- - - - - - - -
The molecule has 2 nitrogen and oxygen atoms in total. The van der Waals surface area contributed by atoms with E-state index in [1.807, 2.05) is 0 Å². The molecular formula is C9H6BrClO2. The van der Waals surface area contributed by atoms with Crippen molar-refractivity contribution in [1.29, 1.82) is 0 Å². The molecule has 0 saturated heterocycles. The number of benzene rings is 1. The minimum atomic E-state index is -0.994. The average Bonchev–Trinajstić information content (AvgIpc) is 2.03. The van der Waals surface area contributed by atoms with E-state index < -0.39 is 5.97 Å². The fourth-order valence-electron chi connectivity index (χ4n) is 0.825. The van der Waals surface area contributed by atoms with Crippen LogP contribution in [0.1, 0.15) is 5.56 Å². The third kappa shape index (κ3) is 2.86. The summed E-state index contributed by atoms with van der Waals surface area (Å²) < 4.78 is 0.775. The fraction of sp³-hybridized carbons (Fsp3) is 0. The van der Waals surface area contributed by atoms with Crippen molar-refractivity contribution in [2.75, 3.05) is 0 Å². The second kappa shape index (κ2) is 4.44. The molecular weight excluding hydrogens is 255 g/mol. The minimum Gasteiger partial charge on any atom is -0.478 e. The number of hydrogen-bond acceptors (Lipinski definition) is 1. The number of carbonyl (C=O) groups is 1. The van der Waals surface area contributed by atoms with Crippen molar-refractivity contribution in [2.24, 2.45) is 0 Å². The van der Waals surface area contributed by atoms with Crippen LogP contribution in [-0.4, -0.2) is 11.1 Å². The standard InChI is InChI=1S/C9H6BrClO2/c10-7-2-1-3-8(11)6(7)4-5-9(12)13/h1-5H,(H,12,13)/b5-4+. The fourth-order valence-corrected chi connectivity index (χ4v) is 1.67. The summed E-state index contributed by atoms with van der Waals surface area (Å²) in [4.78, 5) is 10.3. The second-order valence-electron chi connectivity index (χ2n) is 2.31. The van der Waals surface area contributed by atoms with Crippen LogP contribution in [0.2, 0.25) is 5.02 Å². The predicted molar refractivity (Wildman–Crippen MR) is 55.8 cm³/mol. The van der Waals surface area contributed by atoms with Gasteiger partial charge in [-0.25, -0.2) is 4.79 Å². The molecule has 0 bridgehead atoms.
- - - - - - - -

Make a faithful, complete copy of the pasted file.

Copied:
The molecule has 2 nitrogen and oxygen atoms in total. The van der Waals surface area contributed by atoms with E-state index in [1.807, 2.05) is 0 Å². The molecular formula is C9H6BrClO2. The van der Waals surface area contributed by atoms with Crippen molar-refractivity contribution in [1.29, 1.82) is 0 Å². The molecule has 0 saturated heterocycles. The number of benzene rings is 1. The minimum atomic E-state index is -0.994. The average Bonchev–Trinajstić information content (AvgIpc) is 2.03. The van der Waals surface area contributed by atoms with E-state index < -0.39 is 5.97 Å². The fourth-order valence-electron chi connectivity index (χ4n) is 0.825. The van der Waals surface area contributed by atoms with Crippen LogP contribution in [0.1, 0.15) is 5.56 Å². The third kappa shape index (κ3) is 2.86. The summed E-state index contributed by atoms with van der Waals surface area (Å²) < 4.78 is 0.775. The fraction of sp³-hybridized carbons (Fsp3) is 0. The van der Waals surface area contributed by atoms with Crippen molar-refractivity contribution in [2.75, 3.05) is 0 Å². The second kappa shape index (κ2) is 4.44. The molecular weight excluding hydrogens is 255 g/mol. The minimum Gasteiger partial charge on any atom is -0.478 e. The number of hydrogen-bond acceptors (Lipinski definition) is 1. The number of carbonyl (C=O) groups is 1. The van der Waals surface area contributed by atoms with Crippen molar-refractivity contribution in [2.24, 2.45) is 0 Å². The van der Waals surface area contributed by atoms with Crippen LogP contribution in [-0.4, -0.2) is 11.1 Å². The standard InChI is InChI=1S/C9H6BrClO2/c10-7-2-1-3-8(11)6(7)4-5-9(12)13/h1-5H,(H,12,13)/b5-4+. The fourth-order valence-corrected chi connectivity index (χ4v) is 1.67. The summed E-state index contributed by atoms with van der Waals surface area (Å²) in [4.78, 5) is 10.3. The second-order valence-electron chi connectivity index (χ2n) is 2.31. The van der Waals surface area contributed by atoms with Crippen LogP contribution in [0.2, 0.25) is 5.02 Å². The predicted molar refractivity (Wildman–Crippen MR) is 55.8 cm³/mol. The van der Waals surface area contributed by atoms with Gasteiger partial charge in [-0.25, -0.2) is 4.79 Å². The molecule has 0 bridgehead atoms.